You’d think that something like "art director" is a little anomalous to the list of jobs. Looks a tad suspiciously like a "career path", eh? Well, I was tricked into it.
By this point in my life I'd already dropped out of college, giving up a graphic arts major, because I discovered that "graphic art" is a misnomer. The term should correctly be "graphic psychological manipulation." I went through about a year and a half worth of classes to come to this conclusion and when it hit me it made me truly sick.
Yes, I was naive and a little slow on the uptake, but at least I realized it. You see, art is sacred to me, the act of creation is the closest one ever comes to God while alive. And, really, to desecrate it, for me is pure sin... but hell... it had been a few years since the impact of it had hit me and, as all things, it was dulled by time so when the offer came around I considered it.
I was working inserting papers for the San Francisco Chronicle one day per week and living well enough off of that to keep me in rent, coffee, cigarettes, and food so it wasn't like I needed any extra work or anything.
Truth be told, I was working pretty hard during this time on my music and writing, building skills that were ones that actually brought me joy, or I was hanging out with my two year-old-son. True beauty, that. I was so free.
One day this guy by the name of Dave asks me if I want to "put in a few hours a week" at the surf shop he was working at. I'd met Dave at Kinko's and trusted him enough. I figured that I'd be assisting him, or handling things he didn't have time for.
I'm thinking "Sure would be great to be able to occasionally afford to buy a sack" and there I am saying that I'll come in for an interview. My mind was clouded by sugar plumb dreams of smoking MY OWN pot, as opposed to leeching off of my friends...
The interview goes pretty much as they all do: I find a rigid yet friendly mask, slip it on and try my best not to scream. The end of it comes and my future boss says:
"Great. Well, good to have you aboard, the job is Monday through Friday, 9-5."
This cold shiver starts in my prostate and moves like icewater into my stomach where it pools like bad meat but I say, "Good to be aboard!" because, well, I can always jump ship later. I go directly to Dave 's office. Dave looks up from the computer.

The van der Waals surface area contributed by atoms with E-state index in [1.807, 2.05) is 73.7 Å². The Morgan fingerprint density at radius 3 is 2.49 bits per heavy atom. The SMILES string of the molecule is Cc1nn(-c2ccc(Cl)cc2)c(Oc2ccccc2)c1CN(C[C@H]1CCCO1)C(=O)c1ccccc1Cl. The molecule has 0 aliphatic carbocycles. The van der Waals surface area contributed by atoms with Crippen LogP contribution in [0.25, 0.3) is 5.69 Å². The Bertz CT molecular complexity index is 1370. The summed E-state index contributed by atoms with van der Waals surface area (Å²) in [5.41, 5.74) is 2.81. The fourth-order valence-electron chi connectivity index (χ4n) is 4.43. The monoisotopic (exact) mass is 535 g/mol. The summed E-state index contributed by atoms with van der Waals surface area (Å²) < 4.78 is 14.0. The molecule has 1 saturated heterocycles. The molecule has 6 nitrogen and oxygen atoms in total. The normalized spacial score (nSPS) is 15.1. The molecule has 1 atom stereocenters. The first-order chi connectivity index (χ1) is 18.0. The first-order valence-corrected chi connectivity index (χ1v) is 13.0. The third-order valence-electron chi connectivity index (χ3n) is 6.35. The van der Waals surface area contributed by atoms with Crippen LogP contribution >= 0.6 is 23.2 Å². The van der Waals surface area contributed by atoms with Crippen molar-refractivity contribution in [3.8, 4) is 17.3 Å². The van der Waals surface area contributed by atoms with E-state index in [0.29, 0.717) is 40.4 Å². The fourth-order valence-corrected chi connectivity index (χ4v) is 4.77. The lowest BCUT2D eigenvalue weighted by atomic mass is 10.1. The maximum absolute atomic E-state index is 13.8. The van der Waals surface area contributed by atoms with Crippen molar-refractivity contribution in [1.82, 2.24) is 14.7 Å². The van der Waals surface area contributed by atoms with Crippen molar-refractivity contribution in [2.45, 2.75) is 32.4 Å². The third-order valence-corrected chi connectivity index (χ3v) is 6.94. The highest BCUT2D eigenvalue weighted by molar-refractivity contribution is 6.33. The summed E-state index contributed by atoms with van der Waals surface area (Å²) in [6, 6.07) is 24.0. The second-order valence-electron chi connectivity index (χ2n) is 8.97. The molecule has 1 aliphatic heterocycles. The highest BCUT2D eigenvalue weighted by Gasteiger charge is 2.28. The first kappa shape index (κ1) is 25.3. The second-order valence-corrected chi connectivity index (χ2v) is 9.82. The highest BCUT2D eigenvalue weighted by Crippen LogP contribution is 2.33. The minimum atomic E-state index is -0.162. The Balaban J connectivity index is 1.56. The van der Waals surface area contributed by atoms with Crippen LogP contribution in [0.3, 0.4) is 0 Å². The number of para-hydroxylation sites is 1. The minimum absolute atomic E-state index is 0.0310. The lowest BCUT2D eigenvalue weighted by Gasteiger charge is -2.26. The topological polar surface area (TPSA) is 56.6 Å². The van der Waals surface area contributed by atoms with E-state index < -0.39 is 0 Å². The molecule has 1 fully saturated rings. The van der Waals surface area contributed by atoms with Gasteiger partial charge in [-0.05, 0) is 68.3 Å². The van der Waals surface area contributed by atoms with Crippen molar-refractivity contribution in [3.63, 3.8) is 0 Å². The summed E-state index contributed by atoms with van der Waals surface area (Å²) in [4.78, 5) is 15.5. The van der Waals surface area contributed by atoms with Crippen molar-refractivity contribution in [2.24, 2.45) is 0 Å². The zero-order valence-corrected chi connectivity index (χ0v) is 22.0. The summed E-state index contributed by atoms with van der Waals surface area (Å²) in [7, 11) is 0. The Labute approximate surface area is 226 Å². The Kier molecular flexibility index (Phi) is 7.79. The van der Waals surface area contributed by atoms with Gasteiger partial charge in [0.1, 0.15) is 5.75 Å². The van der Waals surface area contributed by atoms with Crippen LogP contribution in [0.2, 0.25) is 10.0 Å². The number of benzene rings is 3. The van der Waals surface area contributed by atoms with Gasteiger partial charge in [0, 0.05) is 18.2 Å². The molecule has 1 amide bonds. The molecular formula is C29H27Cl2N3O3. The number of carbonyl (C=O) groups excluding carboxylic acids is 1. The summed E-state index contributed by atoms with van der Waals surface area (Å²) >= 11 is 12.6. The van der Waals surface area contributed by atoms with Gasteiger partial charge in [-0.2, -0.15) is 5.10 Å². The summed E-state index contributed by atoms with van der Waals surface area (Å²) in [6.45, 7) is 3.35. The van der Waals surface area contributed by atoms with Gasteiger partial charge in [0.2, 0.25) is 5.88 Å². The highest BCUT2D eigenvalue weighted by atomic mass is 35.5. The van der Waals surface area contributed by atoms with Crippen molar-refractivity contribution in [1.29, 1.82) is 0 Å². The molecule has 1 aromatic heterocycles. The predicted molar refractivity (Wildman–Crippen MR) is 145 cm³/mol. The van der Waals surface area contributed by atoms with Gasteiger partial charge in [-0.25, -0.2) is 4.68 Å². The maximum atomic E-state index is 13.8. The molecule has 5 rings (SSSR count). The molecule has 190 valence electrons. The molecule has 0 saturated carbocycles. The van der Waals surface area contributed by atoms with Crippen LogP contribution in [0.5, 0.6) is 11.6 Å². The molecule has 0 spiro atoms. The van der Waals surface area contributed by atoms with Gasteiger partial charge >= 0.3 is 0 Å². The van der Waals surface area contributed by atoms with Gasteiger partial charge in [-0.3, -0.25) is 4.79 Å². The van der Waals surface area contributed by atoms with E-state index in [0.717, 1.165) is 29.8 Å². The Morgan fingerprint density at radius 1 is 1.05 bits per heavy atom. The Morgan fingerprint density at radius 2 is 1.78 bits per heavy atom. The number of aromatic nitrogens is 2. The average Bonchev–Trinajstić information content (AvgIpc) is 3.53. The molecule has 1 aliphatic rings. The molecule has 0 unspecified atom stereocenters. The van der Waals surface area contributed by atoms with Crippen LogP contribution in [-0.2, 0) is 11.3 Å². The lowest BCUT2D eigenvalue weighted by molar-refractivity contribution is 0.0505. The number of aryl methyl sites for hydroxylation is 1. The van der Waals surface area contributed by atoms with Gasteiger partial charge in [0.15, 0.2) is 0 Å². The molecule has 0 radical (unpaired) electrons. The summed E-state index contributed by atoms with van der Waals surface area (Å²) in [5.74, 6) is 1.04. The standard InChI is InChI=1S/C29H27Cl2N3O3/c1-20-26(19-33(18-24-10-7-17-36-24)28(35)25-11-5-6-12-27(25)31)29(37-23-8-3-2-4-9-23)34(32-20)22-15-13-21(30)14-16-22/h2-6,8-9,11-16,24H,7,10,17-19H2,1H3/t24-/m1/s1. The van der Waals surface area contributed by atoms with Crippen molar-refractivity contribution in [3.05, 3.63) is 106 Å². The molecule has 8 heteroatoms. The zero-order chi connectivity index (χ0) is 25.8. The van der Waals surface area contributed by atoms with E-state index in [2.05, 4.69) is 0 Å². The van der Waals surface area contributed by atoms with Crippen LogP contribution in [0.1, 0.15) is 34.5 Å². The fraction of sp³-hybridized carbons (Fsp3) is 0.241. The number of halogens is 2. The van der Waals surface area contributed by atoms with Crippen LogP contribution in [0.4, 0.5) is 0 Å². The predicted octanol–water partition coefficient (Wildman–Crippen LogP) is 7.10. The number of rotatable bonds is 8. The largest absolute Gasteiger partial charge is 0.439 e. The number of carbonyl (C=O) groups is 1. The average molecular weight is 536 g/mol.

"Did he like you?"
"Yeah. Come outside and smoke with me."
We go out into the parking lot and before I can say word one the General Manager walks past us and says, "Hey Dave, we don't pay you to smoke on your last day!" and smiles in that 'just kidding' way.
"So... it's your last day, huh?"
[bit of silence]
"Mmmm... so, uhm... I thought that you had said I'd only be working a few hours a week."
"Yeah. That should be it, why?"
"Hmmm, Kelly just told me that its 9-5, 40 per."
AND THAT WAS IT!
I was tricked into a full-time Art Director position by a friend... bastard! The thing about this job is that I HAD NO FUCKING CLUE what I was doing to begin with! I mean NO CLUE! I walked in the next day and was led to my office and had to figure out how to turn the computer on! I HAD NO CLUE! I had taught myself a little Pagemaker and Photoshop at Kinkos while I had worked there, but I had never printed anything for publication! I thought that camera-ready-art meant that it had to be a slide!
Luckily Dave's file management system was pretty damn oblique--he named some things in German--so I was able to make it seem to my computer literate (this was key) co-workers that I had been left with SUCH a disorganised mess that it would "take me weeks to sort it all out". Weeks that I used to teach myself the appropriate skills to become a graphic designer. I worked there for three years and became quite skilled in it, skills I might add that have helped me with many endeavours since.
What all this taught me was that: 1) it's not about education but ability to learn and adapt quickly, 2) its not about skill, but the appearance of skill (which, by the way, is a truly fucked up thing and should never be applied to one's behaviour or life unless subverting the system) and 3) always DEEPLY question ANYONE who offers me a job.
REVSCRJ is a writer/musician living in Monterey, California. Constantly on the verge of homelessness, he hopes that you enjoy his work or else his life has been in vain. Contact REVSCRJ at email@example.com to lodge complaints, notify of lawsuits, or receive spiritual advice.